Before No Goblin, I was mentored in the ways of Full Motion Video by acclaimed FMV director Josh Bear. I tried to get it out of my system when we started Roundabout, but alas, instead we produced an 87 page screenplay and tens of hours of raw video.
Are you guys considering on making “Dynamic Themes” and “Avatar Pictures” for the PS4 and Vita?
No promises, but it’s definitely something we’re looking into. Both Panzer and I are suckers for great platform features that let you personalize your console or your system.
With the advent of new consoles there is always that excitement among developers. Now that you are about to ship your game on PS4 and Xbox One, are you still excited by their potential?
I’m always excited to release games on console! I think the TV experience is something that’s huge and incredibly unique to consoles, so being able to release a TVfriendly game like Roundabout on that hardware is super exciting.
What’s your take on the differences between Xbox One and PlayStation 4?
Saying that the PS4 is “more powerful” than the Xbox One or vice versa as a blanket statement is really misrepresenting how games work.
If all you’re doing is rendering polygons, yes, the PS4 is a little faster at that. If all you’re doing is gameplay and simulation, the Xbox One is a little faster. Video games need both, so it’s not as simple as comparing core counts or memory speed to determine which platform is the “fastest” or “easiest”.
At the end of the day, it doesn’t matter. Both platforms are in the same relative ballpark, so the real work for releasing is getting your game certification ready on each platform instead of crazy optimizations on one specific platform.
Which console did you found easier to achieve 1080p and 60fps on?
Both platforms required a small amount of optimization to hit 60fps. On the Xbox One we needed to optimize our GPU time, and on the PS4 we needed to optimize our CPU time. Neither platform was “easier”, it was just work that needed to be done.
"Most of the remastered versions I've seen have been from groups or teams dedicated to that work rather than the original team. Studios like Bluepoint really need to get more credit for the incredible work they've done on remastering games."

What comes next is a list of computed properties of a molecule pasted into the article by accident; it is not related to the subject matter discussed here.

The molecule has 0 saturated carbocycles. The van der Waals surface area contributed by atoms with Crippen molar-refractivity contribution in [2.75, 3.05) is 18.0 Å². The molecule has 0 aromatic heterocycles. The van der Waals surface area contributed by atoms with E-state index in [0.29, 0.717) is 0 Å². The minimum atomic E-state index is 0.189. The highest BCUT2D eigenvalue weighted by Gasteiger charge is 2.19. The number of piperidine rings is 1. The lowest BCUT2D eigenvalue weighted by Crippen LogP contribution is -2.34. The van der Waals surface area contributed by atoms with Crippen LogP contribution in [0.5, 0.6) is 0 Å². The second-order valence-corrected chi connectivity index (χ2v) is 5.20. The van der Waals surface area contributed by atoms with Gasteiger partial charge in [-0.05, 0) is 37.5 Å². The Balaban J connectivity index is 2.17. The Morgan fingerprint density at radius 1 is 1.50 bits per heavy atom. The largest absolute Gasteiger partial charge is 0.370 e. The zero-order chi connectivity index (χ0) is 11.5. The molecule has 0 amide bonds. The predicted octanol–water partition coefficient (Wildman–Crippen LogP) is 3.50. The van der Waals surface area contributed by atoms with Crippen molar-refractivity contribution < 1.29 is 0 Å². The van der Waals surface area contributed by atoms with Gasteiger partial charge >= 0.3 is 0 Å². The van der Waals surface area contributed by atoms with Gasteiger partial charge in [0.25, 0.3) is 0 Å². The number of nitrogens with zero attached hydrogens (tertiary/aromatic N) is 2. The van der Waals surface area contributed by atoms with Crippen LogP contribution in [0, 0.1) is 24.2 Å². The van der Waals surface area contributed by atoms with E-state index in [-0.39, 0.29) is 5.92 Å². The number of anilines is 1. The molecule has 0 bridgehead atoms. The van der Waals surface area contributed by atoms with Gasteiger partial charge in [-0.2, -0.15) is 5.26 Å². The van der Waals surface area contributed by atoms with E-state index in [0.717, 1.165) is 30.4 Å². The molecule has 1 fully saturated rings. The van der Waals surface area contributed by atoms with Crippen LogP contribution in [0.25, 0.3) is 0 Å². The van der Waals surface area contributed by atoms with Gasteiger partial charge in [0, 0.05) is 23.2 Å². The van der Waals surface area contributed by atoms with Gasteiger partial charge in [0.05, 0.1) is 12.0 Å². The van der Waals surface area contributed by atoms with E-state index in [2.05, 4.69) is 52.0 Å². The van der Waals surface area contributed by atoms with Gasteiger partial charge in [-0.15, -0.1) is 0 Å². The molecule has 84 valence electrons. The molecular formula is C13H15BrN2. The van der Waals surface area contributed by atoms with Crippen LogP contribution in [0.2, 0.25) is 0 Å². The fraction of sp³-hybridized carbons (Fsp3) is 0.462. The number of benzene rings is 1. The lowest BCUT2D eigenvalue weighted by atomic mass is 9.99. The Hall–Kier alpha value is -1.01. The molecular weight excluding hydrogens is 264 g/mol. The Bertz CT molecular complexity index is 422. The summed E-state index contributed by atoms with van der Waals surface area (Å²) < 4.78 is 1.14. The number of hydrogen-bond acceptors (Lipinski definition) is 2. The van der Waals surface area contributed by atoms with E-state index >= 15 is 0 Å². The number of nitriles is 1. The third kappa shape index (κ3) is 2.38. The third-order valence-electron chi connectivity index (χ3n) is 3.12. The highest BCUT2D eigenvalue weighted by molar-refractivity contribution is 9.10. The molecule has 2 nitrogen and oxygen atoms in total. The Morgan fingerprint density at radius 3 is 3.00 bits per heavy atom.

What are your thoughts on Xbox One’s June SDK update?
Microsoft has been nailing it with the recent XDK updates. Obviously I can’t talk details because that would be a breach of NDA, but it’s been fantastic to see both the Unity and Xbox teams respond directly to the things that we’ve needed to ship Roundabout easily on Xbox One.
There has been a lot of debate regarding the remastered versions. Do you think developers should make new games instead of remastering older games for the PS4 and Xbox One?
Most of the remastered versions I’ve seen have been from groups or teams dedicated to that work rather than the original team. Studios like Bluepoint really need to get more credit for the incredible work they’ve done on remastering games. In reality, we’re getting the best of all worlds: New games are being made, AND remastered games are being released by new teams, AND the money from those remastered games is allowing those new teams to fund brand new games in the future.
Is there anything else you want to tell us about the game before we let you go?
Roundabout is out now on the Steam and Humble Store, and we’ll be coming to the PlayStation 4, PS Vita and Xbox One early next year. If you love fun games, halfdecent acting and plastic skeletons, go to roundaboutgame.com to find out more.